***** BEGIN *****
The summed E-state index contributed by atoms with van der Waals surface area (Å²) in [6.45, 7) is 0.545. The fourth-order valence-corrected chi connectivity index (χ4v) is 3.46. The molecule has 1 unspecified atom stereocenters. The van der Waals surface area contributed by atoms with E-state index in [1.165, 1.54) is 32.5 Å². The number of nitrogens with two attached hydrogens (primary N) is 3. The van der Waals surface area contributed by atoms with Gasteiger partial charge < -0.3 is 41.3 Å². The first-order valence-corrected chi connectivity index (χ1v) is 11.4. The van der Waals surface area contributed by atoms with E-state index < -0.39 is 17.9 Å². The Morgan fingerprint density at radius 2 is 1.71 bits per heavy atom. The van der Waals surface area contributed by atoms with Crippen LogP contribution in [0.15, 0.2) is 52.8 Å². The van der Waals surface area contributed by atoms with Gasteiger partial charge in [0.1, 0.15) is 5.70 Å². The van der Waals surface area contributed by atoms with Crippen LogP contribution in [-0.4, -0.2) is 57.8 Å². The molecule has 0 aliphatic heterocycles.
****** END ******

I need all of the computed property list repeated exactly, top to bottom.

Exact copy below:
The summed E-state index contributed by atoms with van der Waals surface area (Å²) in [6.45, 7) is 0.545. The fourth-order valence-corrected chi connectivity index (χ4v) is 3.46. The molecule has 1 unspecified atom stereocenters. The van der Waals surface area contributed by atoms with E-state index in [1.165, 1.54) is 32.5 Å². The number of nitrogens with two attached hydrogens (primary N) is 3. The van der Waals surface area contributed by atoms with Gasteiger partial charge < -0.3 is 41.3 Å². The first-order valence-corrected chi connectivity index (χ1v) is 11.4. The van der Waals surface area contributed by atoms with E-state index < -0.39 is 17.9 Å². The Morgan fingerprint density at radius 2 is 1.71 bits per heavy atom. The van der Waals surface area contributed by atoms with Crippen LogP contribution in [0.15, 0.2) is 52.8 Å². The van der Waals surface area contributed by atoms with Gasteiger partial charge in [0.1, 0.15) is 5.70 Å². The van der Waals surface area contributed by atoms with Crippen LogP contribution in [-0.4, -0.2) is 57.8 Å². The molecule has 0 aliphatic heterocycles.